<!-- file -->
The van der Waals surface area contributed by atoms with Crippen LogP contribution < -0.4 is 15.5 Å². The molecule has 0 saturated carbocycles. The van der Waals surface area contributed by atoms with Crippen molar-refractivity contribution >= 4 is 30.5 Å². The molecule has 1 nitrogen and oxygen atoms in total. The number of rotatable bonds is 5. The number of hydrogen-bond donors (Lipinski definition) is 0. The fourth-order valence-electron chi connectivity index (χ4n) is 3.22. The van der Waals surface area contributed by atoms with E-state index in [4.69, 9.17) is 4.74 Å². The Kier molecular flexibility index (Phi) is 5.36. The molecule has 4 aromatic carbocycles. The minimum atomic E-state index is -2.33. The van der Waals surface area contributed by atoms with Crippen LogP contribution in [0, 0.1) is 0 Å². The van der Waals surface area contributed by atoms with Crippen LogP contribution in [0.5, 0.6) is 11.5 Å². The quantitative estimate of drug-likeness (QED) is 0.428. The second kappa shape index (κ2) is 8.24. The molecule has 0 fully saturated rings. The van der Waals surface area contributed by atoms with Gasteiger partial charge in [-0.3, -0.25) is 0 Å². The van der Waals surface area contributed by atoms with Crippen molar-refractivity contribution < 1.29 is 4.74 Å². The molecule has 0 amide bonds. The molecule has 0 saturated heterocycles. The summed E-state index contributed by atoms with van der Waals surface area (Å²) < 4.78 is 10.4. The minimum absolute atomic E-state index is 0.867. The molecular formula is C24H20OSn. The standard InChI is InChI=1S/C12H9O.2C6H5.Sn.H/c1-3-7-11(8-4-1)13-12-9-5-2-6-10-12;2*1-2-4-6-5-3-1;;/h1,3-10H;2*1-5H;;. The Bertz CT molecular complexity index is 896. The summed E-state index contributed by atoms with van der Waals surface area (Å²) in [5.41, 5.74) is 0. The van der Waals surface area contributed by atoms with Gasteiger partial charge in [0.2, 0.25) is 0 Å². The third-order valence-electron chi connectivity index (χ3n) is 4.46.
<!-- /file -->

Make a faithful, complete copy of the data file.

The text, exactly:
The van der Waals surface area contributed by atoms with Crippen LogP contribution < -0.4 is 15.5 Å². The molecule has 0 saturated carbocycles. The van der Waals surface area contributed by atoms with Crippen molar-refractivity contribution >= 4 is 30.5 Å². The molecule has 1 nitrogen and oxygen atoms in total. The number of rotatable bonds is 5. The number of hydrogen-bond donors (Lipinski definition) is 0. The fourth-order valence-electron chi connectivity index (χ4n) is 3.22. The van der Waals surface area contributed by atoms with E-state index in [4.69, 9.17) is 4.74 Å². The Kier molecular flexibility index (Phi) is 5.36. The molecule has 4 aromatic carbocycles. The minimum atomic E-state index is -2.33. The van der Waals surface area contributed by atoms with Crippen LogP contribution in [0, 0.1) is 0 Å². The van der Waals surface area contributed by atoms with Crippen LogP contribution in [0.5, 0.6) is 11.5 Å². The quantitative estimate of drug-likeness (QED) is 0.428. The second kappa shape index (κ2) is 8.24. The molecule has 0 fully saturated rings. The van der Waals surface area contributed by atoms with Gasteiger partial charge in [-0.3, -0.25) is 0 Å². The van der Waals surface area contributed by atoms with Crippen molar-refractivity contribution < 1.29 is 4.74 Å². The molecule has 0 amide bonds. The molecule has 0 saturated heterocycles. The summed E-state index contributed by atoms with van der Waals surface area (Å²) < 4.78 is 10.4. The minimum absolute atomic E-state index is 0.867. The molecular formula is C24H20OSn. The standard InChI is InChI=1S/C12H9O.2C6H5.Sn.H/c1-3-7-11(8-4-1)13-12-9-5-2-6-10-12;2*1-2-4-6-5-3-1;;/h1,3-10H;2*1-5H;;. The Bertz CT molecular complexity index is 896. The summed E-state index contributed by atoms with van der Waals surface area (Å²) in [5.41, 5.74) is 0. The van der Waals surface area contributed by atoms with Gasteiger partial charge in [0.2, 0.25) is 0 Å². The third-order valence-electron chi connectivity index (χ3n) is 4.46.